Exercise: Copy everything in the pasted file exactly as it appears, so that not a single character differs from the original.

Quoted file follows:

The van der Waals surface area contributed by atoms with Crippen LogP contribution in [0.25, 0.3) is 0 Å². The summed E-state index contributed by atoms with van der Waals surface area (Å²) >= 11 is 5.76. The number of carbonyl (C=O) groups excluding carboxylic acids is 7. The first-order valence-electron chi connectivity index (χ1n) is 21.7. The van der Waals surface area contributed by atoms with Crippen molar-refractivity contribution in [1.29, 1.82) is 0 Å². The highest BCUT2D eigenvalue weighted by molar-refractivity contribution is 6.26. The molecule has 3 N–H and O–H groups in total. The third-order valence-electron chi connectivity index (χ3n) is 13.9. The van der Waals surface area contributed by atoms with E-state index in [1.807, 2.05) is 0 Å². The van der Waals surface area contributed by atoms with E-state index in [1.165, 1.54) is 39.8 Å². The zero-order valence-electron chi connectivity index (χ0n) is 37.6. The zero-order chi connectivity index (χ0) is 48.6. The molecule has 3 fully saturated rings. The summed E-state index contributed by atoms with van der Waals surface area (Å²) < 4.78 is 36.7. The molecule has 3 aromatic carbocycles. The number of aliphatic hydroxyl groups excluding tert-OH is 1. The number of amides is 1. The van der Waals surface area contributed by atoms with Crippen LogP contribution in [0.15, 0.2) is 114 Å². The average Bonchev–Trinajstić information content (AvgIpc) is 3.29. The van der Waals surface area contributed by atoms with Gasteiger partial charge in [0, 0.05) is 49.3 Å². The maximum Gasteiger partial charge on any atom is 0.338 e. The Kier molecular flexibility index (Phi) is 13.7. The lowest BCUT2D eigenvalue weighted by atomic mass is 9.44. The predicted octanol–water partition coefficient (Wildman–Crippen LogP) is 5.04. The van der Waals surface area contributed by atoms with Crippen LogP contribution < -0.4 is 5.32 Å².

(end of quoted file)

The van der Waals surface area contributed by atoms with Crippen LogP contribution in [0.25, 0.3) is 0 Å². The summed E-state index contributed by atoms with van der Waals surface area (Å²) >= 11 is 5.76. The number of carbonyl (C=O) groups excluding carboxylic acids is 7. The first-order valence-electron chi connectivity index (χ1n) is 21.7. The van der Waals surface area contributed by atoms with Crippen molar-refractivity contribution in [1.29, 1.82) is 0 Å². The highest BCUT2D eigenvalue weighted by molar-refractivity contribution is 6.26. The molecule has 3 N–H and O–H groups in total. The third-order valence-electron chi connectivity index (χ3n) is 13.9. The van der Waals surface area contributed by atoms with E-state index in [1.807, 2.05) is 0 Å². The van der Waals surface area contributed by atoms with E-state index in [1.165, 1.54) is 39.8 Å². The zero-order valence-electron chi connectivity index (χ0n) is 37.6. The zero-order chi connectivity index (χ0) is 48.6. The molecule has 3 fully saturated rings. The summed E-state index contributed by atoms with van der Waals surface area (Å²) < 4.78 is 36.7. The molecule has 3 aromatic carbocycles. The number of aliphatic hydroxyl groups excluding tert-OH is 1. The number of amides is 1. The van der Waals surface area contributed by atoms with Crippen LogP contribution in [0.15, 0.2) is 114 Å². The average Bonchev–Trinajstić information content (AvgIpc) is 3.29. The van der Waals surface area contributed by atoms with Gasteiger partial charge in [0, 0.05) is 49.3 Å². The maximum Gasteiger partial charge on any atom is 0.338 e. The Kier molecular flexibility index (Phi) is 13.7. The lowest BCUT2D eigenvalue weighted by atomic mass is 9.44. The predicted octanol–water partition coefficient (Wildman–Crippen LogP) is 5.04. The van der Waals surface area contributed by atoms with Crippen LogP contribution < -0.4 is 5.32 Å².